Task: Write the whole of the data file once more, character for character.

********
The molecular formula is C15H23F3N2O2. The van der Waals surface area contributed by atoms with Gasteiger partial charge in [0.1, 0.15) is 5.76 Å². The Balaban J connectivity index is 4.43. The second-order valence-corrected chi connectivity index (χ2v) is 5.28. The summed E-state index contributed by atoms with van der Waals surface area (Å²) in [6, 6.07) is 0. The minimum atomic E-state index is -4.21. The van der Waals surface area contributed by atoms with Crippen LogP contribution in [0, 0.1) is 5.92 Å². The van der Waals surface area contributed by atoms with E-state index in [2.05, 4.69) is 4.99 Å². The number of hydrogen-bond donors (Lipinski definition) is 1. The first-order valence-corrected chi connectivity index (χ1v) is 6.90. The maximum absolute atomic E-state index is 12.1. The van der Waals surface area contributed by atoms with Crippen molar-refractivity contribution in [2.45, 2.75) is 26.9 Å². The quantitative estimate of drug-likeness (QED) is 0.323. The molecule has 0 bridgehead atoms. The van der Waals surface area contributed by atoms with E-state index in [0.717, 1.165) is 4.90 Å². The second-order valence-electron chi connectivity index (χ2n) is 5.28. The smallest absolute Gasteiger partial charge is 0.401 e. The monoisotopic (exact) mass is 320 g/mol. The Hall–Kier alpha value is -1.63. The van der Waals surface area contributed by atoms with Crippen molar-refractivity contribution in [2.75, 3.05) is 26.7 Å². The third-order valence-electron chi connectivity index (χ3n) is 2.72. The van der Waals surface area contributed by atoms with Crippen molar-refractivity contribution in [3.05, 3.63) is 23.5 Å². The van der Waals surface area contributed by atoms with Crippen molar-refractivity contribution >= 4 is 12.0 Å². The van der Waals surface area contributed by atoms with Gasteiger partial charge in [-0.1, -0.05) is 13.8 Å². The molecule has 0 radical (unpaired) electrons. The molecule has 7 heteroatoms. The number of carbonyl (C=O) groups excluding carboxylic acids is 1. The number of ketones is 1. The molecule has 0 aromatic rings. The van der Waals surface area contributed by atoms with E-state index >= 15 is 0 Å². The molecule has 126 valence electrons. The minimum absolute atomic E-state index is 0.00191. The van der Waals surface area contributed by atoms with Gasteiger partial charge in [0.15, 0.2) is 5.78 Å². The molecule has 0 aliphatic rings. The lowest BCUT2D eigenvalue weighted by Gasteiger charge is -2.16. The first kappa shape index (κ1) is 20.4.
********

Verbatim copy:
The molecular formula is C15H23F3N2O2. The van der Waals surface area contributed by atoms with Gasteiger partial charge in [0.1, 0.15) is 5.76 Å². The Balaban J connectivity index is 4.43. The second-order valence-corrected chi connectivity index (χ2v) is 5.28. The summed E-state index contributed by atoms with van der Waals surface area (Å²) in [6, 6.07) is 0. The minimum atomic E-state index is -4.21. The van der Waals surface area contributed by atoms with Crippen LogP contribution in [0, 0.1) is 5.92 Å². The van der Waals surface area contributed by atoms with E-state index in [2.05, 4.69) is 4.99 Å². The number of hydrogen-bond donors (Lipinski definition) is 1. The first-order valence-corrected chi connectivity index (χ1v) is 6.90. The maximum absolute atomic E-state index is 12.1. The van der Waals surface area contributed by atoms with Crippen molar-refractivity contribution in [2.45, 2.75) is 26.9 Å². The quantitative estimate of drug-likeness (QED) is 0.323. The molecule has 0 bridgehead atoms. The van der Waals surface area contributed by atoms with E-state index in [0.717, 1.165) is 4.90 Å². The second-order valence-electron chi connectivity index (χ2n) is 5.28. The smallest absolute Gasteiger partial charge is 0.401 e. The monoisotopic (exact) mass is 320 g/mol. The Hall–Kier alpha value is -1.63. The van der Waals surface area contributed by atoms with Crippen molar-refractivity contribution in [2.75, 3.05) is 26.7 Å². The third-order valence-electron chi connectivity index (χ3n) is 2.72. The van der Waals surface area contributed by atoms with Crippen molar-refractivity contribution in [3.05, 3.63) is 23.5 Å². The van der Waals surface area contributed by atoms with Crippen molar-refractivity contribution >= 4 is 12.0 Å². The van der Waals surface area contributed by atoms with Gasteiger partial charge in [-0.1, -0.05) is 13.8 Å². The molecule has 0 radical (unpaired) electrons. The molecule has 7 heteroatoms. The number of carbonyl (C=O) groups excluding carboxylic acids is 1. The number of ketones is 1. The molecule has 0 aromatic rings. The van der Waals surface area contributed by atoms with E-state index >= 15 is 0 Å². The molecule has 126 valence electrons. The minimum absolute atomic E-state index is 0.00191. The van der Waals surface area contributed by atoms with Gasteiger partial charge in [0.15, 0.2) is 5.78 Å². The molecule has 0 aliphatic rings. The lowest BCUT2D eigenvalue weighted by Gasteiger charge is -2.16. The first kappa shape index (κ1) is 20.4.